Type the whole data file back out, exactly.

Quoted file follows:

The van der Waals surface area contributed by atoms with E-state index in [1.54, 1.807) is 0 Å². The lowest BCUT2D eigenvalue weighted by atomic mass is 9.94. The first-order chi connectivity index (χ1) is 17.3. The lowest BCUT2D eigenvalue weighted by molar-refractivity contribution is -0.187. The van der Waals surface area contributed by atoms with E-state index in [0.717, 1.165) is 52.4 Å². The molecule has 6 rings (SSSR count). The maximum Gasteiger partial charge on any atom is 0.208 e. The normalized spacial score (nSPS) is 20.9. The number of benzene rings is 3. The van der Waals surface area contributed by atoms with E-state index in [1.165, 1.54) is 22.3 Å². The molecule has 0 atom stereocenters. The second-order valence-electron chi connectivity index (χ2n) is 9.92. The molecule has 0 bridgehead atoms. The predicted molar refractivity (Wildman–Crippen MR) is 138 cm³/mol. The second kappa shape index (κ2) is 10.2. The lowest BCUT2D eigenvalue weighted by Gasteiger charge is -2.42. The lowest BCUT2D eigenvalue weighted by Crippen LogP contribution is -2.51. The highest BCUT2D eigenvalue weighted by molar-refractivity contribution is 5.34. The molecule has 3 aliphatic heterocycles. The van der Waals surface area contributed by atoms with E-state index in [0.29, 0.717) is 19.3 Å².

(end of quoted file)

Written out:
The van der Waals surface area contributed by atoms with E-state index in [1.54, 1.807) is 0 Å². The lowest BCUT2D eigenvalue weighted by atomic mass is 9.94. The first-order chi connectivity index (χ1) is 17.3. The lowest BCUT2D eigenvalue weighted by molar-refractivity contribution is -0.187. The van der Waals surface area contributed by atoms with E-state index in [0.717, 1.165) is 52.4 Å². The molecule has 6 rings (SSSR count). The maximum Gasteiger partial charge on any atom is 0.208 e. The normalized spacial score (nSPS) is 20.9. The number of benzene rings is 3. The van der Waals surface area contributed by atoms with E-state index in [1.165, 1.54) is 22.3 Å². The molecule has 0 atom stereocenters. The second-order valence-electron chi connectivity index (χ2n) is 9.92. The molecule has 0 bridgehead atoms. The predicted molar refractivity (Wildman–Crippen MR) is 138 cm³/mol. The second kappa shape index (κ2) is 10.2. The lowest BCUT2D eigenvalue weighted by Gasteiger charge is -2.42. The lowest BCUT2D eigenvalue weighted by Crippen LogP contribution is -2.51. The highest BCUT2D eigenvalue weighted by molar-refractivity contribution is 5.34. The molecule has 3 aliphatic heterocycles. The van der Waals surface area contributed by atoms with E-state index in [0.29, 0.717) is 19.3 Å².